CNET también está disponible en español.

Ir a español

Don't show this again


Apple rules the mobile music world

Apple should be praised and thanked for helping the music industry figure out one more way to monetize its digital assets.

Just when you think the world has been figured out once and for all, it changes. One recent example is the music industry, which thought it had everything settled until digitization came along and spoiled the party. That "party" is set to become much more interesting and profitable for the studios again as digitization moves into the mobile world, as The Times points out.

Unfortunately (or fortunately, depending on one's perspective) for the studios, they're no longer in charge. Apple is, because it has figured out music, then mobile, and is now wedding the two. Now the mobile operators are trying to catch up all of a sudden thanks to Apple's iPhone...

...which has set off an avalanche of traditional mobile phone operators into the music market. They fear that a vital source of revenue could be seized from under them.

The market has huge potential: consumers could be spending as much as $32 billion (£15.5 billion) a year buying music on their handsets by 2010, analysts believe. And the success of the iPhone - Orange sold 30,000 in five days - has served to focus Vodafone and its rivals on trying to snare a chunk of the revenue....

Since splashing out £22.5 billion on 3G licences the phone companies have tried desperately to coax users into more lucrative data services ? such as music, games and e-mailing ? instead of only calling and texting. Music, with its wide-reaching appeal, has been singled out as the most likely route to success....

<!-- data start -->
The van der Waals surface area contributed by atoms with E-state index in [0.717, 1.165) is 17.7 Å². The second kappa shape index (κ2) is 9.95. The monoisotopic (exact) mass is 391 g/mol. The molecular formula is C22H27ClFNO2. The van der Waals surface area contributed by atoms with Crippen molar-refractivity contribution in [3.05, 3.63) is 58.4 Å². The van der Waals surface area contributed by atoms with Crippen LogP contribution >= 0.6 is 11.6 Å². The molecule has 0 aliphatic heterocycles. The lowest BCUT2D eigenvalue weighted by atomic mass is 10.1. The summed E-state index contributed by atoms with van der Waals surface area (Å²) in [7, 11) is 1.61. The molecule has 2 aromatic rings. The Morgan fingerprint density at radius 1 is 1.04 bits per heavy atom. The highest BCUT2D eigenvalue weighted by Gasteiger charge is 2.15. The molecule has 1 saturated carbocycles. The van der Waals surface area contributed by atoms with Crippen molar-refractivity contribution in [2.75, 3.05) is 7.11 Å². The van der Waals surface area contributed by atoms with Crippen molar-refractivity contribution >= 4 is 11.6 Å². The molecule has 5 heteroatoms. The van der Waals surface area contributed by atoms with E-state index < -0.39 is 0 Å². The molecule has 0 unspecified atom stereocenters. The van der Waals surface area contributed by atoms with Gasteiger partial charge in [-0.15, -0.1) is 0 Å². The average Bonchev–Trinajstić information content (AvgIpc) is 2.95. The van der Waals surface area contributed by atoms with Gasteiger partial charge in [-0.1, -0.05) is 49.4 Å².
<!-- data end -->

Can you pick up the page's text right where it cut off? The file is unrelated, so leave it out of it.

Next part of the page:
The slow take-up has also troubled the music majors, which are struggling with their worst year. The industry is desperate to boost digital sales, which, though rising, have yet to make up for fast-falling CD sales. The mobile phone, with its huge reach, could be its saviour.

Let's connect the dots. The music industry needs money which means that it needs monetizable distribution. Mobile industry has monetizable distribution but little to monetize. Apple helps both get together. Everyone is happy.

The entertainment industry has struggled through a few years of confusion as to how to get paid for its wares. That's all it was (or needed to be): a momentary lapse of reason. People will pay for value but the industry was trying to shove consumers back into old ways of consuming music.

Mobile fits the way people live and, I suspect, the way they'll be happy to buy their music. Thanks, Apple, for wedding mobile with music. They'll appreciate it. Some day.